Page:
• SSL 3 defined similar algorithms for key derivation and Finished without using the name PRF, which use nested hashes in a fashion similar to HMAC but not using actual HMAC which at the time hadn't been standardized, in section 5.6.9 (which you partly quoted) and slightly different in sections 6.1 and 6.2.2 of RFC 6101.

In all these variations, the PRF result in Finished functions as a MAC for the handshake sequence to detect any tampering -- except attacks that break the key-exchange method quickly enough to substitute a correctly forged Finished, like FREAK and Logjam.

And in all these protocols because the Finished message follows Change Cipher Spec it is encrypted and MACed like all other data within an SSL/TLS session. SSL 3 uses its own MAC algorithm which again is similar to HMAC but not actual HMAC; TLS 1.0 and 1.1 always use HMAC, with a hash depending on the ciphersuite; TLS 1.2 uses HMAC for CBC ciphers and RC4 (but RC4 is now broken and prohibited), but also supports AEAD ciphers which have their own integrated MACs (currently GCM, CCM, and Poly1305 with ChaCha20).

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A MAC is a Message Authentication Code. It takes a key and a message (and possibly some associated data) as input, and produces a tag as an output. Anyone with the key and message (and other data) can authenticate that the tag is correct. Anyone without the key can't produce the tag. MACs are used to ensure that ciphertext is not malleable: attackers modifying the encrypted cyphertext message won't produce a valid output.

HMAC is a type of MAC built using a hash function. All HMAC constructions are MACs but not all MACs are HMACs, just as all cars are automobiles but not all automobiles are cars. The HMAC construction is needed to allow hash functions that suffer from length-extension attacks (Merkle–Damgård constructions for one) to be used as a MAC. Other constructions (like Keccak's sponge) aren't vulnerable to this and thus have other ways to be used as a MAC. Keccack's version is KMAC: cSHAKE128(Key||Message||Output Length||Optional Customization String)

A Pseudo-Random Function acts like a deterministic random function in a manner similar to the way a Pseudo-Random Number Generator acts like a Random Number Generator. A deterministic random function is a function that for any input the output is randomly but uniquely chosen from among all possible outputs. For any given input the output is always the same, and no two inputs share an output. A true random function requires arbitrary (empty through infinite) output length to avoid violating the pigeonhole principle since there are an infinite number of possible inputs. If the input length is restricted to a finite value the output length can also be restricted. A pseudo-random function attempts to behave like a random function using a deterministic series of steps. Any cryptographic hash function should be a pseudo-random function.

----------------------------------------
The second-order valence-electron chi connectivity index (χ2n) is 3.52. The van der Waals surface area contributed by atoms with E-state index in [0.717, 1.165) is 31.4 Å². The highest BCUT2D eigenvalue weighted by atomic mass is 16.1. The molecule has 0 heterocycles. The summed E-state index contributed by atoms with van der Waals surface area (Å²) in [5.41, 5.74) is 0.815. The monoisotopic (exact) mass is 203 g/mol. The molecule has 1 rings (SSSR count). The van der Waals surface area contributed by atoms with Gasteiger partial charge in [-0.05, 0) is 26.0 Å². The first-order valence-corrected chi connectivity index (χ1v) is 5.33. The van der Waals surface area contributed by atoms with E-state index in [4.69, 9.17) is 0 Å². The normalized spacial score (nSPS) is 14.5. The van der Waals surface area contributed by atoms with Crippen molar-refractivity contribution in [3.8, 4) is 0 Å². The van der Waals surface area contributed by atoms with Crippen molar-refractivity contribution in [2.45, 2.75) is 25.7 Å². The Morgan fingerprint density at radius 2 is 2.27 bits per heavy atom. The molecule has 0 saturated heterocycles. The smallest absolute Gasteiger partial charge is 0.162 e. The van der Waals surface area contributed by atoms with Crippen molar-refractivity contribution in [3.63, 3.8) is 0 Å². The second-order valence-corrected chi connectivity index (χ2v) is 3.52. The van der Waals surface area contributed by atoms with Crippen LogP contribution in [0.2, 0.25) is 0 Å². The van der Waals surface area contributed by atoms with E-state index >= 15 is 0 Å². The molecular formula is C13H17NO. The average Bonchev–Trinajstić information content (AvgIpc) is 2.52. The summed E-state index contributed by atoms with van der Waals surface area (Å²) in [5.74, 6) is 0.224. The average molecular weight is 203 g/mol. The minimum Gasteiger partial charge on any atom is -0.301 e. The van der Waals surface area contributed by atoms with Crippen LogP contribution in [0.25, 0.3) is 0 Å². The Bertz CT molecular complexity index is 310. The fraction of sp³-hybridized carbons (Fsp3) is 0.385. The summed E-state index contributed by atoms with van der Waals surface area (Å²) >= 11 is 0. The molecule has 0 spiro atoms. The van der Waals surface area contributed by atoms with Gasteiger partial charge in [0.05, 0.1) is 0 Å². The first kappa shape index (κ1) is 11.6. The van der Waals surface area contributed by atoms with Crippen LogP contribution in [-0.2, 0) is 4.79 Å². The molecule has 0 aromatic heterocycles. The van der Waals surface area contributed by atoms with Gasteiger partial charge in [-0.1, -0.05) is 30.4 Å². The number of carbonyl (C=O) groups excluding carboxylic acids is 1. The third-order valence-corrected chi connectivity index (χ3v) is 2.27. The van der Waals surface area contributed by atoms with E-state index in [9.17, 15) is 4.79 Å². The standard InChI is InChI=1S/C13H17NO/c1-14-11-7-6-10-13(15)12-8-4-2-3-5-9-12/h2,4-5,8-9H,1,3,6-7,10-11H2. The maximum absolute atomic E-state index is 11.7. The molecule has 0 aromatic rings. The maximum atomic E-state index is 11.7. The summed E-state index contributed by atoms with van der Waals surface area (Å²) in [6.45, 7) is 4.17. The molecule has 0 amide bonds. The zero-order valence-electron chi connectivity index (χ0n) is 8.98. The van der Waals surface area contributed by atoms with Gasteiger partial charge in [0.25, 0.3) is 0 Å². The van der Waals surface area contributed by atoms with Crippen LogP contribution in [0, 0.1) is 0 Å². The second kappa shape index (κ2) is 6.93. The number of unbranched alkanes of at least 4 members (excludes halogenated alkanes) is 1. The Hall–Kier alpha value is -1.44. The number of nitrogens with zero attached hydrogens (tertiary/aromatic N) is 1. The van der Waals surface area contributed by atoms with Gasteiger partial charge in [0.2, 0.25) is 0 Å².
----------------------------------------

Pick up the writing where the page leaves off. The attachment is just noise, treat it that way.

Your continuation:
Hash functions are a proper subset of PRFs. HMACs are a proper subset of MACs. MACs and PRFs intersect, but are not identical: there are MACs that aren't PRFs and PRFs that aren't MACs.

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    $\begingroup$ HMAC is not just any MAC built using a hash function, but a specific algorithm for turning a (Merkle-Damgård style) hash function into MAC (and also a PRF). A more fitting simile might be that all VW Beetles are cars, but not all cars (or even all cars made by VW) are Beetles. $\endgroup$ – Ilmari Karonen Aug 15 '17 at 15:03
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    $\begingroup$ Also, cryptographic hash functions like SHA-1/2/3 are not PRFs, since they're not keyed, and thus can be trivially distinguished from a truly random function simply by comparing the output of the function with that of the (known) hash algorithm. Also, any secure PRF with a suitable domain and range can be securely used as a MAC. Thus, any PRFs that fail to be secure MACs essentially only fail due to a technicality. $\endgroup$ – Ilmari Karonen Aug 15 '17 at 15:15
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    $\begingroup$ “all cars are automobiles but not all automobiles are cars” — that's a bad example. In many dialects of English, either car and automobile are synonymous, or automobile isn't used at all. $\endgroup$ – Gilles Aug 15 '17 at 17:35
  • $\begingroup$ Missing a negation somehwere in ‘All HMAC constructions are MACs but all MACs are HMACs’? Need to qualify the underlying hash function for that to work, too. The term ‘deterministic random function’ is not widely accepted in the literature, and is a confusing contrast with ‘pseudorandom function’, when I assume you mean uniform random choice of function with the same domain and codomain—but then you mention infinitely many inputs, and there is no uniform distribution on any set of functions that can have infinitely many inputs, so you seem to be confounding ideas. (Concur with @IlmariKaronen.) $\endgroup$ – Squeamish Ossifrage Aug 15 '17 at 18:22